Thursday, May 15, 2014

Teaching Your Children not to Bully

One would think that if you have a child with special needs, then your other children would know how to accept children with special needs.

This is not necessarily the case. They still need to be taught. They have probably grown accustomed to the differences in your own child, but they will still notice others with differences, and they still need to be taught to accept everyone's appearance even if they look different or act differently.

My son isn't mean about it when he sees people who are different, but he might say they look silly. This is still not acceptable to me. I often use Trenton as an example of someone who is different like the person he might mention. I'll explain that they are like Trenton and don't know any better or just look different.

He will likely be around people with special needs all of his life in part because of his brother and in part because there are a lot of people out there who are different, and that is okay. I think that is a huge lesson for children. Different is okay.

Isn't that where bullying comes from? People don't want to accept someone who is different. Adults bully more than we would like to admit, and that is not helping our children with this problem. When we comment at home to our spouse that "so-and-so" sure is strange or point out some physical attribute of another adult, this is wrong for you as an adult, but it also undermines everything that you have tried to teach your children. You are basically giving your child the okay to talk about people that are different in a negative light.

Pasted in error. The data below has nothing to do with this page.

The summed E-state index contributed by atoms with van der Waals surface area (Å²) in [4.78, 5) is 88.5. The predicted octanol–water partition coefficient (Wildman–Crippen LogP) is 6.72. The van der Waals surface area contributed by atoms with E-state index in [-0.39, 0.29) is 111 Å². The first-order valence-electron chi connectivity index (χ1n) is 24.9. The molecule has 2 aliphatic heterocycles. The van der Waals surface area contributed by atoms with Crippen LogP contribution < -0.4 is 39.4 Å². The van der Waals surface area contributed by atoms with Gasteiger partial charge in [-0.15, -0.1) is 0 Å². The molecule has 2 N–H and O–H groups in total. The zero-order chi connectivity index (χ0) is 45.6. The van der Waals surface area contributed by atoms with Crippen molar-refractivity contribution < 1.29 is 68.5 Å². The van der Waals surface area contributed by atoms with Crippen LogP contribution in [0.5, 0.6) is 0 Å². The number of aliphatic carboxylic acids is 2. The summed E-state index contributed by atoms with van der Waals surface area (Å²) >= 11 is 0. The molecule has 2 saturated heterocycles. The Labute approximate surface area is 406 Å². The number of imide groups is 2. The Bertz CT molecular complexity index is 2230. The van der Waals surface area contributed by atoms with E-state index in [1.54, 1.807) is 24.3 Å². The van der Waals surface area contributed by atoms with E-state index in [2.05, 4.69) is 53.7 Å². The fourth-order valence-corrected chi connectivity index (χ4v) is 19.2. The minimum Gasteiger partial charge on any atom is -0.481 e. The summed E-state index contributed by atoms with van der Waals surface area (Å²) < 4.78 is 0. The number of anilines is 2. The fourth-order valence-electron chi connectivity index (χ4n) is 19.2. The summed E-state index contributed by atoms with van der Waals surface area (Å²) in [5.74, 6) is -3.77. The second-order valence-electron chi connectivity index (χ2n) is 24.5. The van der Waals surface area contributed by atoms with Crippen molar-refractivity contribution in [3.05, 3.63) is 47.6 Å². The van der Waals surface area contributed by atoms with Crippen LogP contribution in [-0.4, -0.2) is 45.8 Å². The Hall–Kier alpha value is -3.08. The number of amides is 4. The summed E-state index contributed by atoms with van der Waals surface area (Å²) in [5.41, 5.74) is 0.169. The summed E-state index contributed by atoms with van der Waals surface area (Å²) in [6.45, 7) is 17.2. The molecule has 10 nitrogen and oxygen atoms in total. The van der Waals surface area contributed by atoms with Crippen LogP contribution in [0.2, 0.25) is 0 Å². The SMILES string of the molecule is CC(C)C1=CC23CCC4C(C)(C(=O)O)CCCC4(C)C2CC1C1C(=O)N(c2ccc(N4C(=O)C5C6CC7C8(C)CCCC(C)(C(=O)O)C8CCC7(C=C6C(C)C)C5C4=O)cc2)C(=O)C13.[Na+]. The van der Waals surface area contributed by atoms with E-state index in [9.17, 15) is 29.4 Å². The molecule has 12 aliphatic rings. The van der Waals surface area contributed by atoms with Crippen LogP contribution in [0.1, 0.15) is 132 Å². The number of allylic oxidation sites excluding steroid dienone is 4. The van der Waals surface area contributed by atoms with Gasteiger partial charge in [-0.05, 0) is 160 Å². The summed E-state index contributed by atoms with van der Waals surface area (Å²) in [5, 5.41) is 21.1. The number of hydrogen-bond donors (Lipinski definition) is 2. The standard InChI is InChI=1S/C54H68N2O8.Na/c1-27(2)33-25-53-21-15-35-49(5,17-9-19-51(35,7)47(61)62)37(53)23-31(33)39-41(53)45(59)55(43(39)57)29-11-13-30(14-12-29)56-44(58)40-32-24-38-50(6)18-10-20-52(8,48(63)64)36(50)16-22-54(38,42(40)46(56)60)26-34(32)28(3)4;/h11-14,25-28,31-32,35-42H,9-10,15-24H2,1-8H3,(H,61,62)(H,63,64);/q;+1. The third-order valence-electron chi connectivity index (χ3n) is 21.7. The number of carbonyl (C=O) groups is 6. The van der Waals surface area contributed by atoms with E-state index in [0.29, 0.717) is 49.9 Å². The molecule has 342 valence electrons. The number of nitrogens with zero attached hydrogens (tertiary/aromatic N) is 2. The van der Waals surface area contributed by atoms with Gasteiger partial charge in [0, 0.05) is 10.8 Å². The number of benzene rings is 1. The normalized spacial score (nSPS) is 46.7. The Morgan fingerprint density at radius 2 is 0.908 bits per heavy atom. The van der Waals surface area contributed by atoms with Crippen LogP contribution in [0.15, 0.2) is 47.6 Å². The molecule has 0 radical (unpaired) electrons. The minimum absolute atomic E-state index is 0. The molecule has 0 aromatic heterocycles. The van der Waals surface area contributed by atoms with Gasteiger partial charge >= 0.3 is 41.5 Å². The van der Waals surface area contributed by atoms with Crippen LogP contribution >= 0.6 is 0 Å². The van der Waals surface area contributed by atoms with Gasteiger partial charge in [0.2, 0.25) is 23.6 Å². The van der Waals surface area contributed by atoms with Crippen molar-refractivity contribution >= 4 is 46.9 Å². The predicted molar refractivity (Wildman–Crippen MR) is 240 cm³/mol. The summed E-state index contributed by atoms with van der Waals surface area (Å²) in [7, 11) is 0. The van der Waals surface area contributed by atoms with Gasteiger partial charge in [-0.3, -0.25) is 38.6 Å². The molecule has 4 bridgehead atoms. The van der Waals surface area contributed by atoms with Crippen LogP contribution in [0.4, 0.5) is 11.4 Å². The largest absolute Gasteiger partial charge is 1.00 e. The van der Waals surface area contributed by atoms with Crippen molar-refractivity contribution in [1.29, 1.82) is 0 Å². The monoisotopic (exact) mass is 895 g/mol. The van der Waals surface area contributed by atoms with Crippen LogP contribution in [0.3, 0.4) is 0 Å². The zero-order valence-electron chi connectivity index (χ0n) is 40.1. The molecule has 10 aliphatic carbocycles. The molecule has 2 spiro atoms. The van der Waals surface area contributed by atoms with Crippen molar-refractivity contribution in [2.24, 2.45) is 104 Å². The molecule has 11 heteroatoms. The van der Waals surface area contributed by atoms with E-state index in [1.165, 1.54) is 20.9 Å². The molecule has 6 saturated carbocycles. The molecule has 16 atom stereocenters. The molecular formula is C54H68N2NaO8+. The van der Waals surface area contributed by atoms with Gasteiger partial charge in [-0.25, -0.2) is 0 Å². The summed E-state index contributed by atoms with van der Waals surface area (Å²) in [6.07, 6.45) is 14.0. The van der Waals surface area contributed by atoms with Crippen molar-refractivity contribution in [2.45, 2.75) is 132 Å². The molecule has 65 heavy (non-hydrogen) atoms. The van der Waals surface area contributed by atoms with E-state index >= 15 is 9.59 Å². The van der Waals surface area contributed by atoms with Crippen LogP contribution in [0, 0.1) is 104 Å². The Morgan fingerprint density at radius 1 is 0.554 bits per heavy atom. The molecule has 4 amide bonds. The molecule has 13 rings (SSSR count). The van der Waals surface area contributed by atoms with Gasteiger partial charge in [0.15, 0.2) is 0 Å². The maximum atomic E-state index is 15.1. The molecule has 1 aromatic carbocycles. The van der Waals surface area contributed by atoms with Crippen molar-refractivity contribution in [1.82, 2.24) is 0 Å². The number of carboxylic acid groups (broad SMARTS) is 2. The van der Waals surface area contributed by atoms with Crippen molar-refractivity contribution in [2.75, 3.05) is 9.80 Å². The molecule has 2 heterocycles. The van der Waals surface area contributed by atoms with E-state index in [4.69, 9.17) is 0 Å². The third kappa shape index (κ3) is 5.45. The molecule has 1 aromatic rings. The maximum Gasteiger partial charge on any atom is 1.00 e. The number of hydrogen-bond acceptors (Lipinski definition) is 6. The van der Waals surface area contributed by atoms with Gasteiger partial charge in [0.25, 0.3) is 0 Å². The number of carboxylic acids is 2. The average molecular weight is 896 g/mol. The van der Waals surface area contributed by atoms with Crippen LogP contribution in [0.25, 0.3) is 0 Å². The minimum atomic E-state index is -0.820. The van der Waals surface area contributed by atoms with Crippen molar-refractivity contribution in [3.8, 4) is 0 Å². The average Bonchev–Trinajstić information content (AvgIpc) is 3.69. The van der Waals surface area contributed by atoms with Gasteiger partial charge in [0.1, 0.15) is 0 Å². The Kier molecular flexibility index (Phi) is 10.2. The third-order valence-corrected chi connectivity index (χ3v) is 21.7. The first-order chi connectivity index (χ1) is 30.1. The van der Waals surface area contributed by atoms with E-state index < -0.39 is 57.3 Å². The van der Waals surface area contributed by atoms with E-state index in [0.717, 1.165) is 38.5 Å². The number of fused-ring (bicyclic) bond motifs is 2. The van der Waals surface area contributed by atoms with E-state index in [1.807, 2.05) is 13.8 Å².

Some people might think it is okay to mock someone with special needs, because they may assume that they do not know what is going on. Going with this assumption could be very embarrassing for you. There are many genetic disabilities as well as physical disabilities out there, but although someone may appear to be different, they may have a much higher intelligence than you do. Talking down to people who you think are mentally disabled is an insult to the individual, it makes you look silly, and it teaches your children the myth that those who look "normal" are above those who look "different." Those people might be used to it, but it still hurts.

Bullying always hurts. Sometimes I think the topic is overdone and encourages suicides and encourages people to feel sorry for themselves, but it still does hurt, and it still needs to be ingrained as wrong in your children. This is the responsibility of the parents or guardians of every child.


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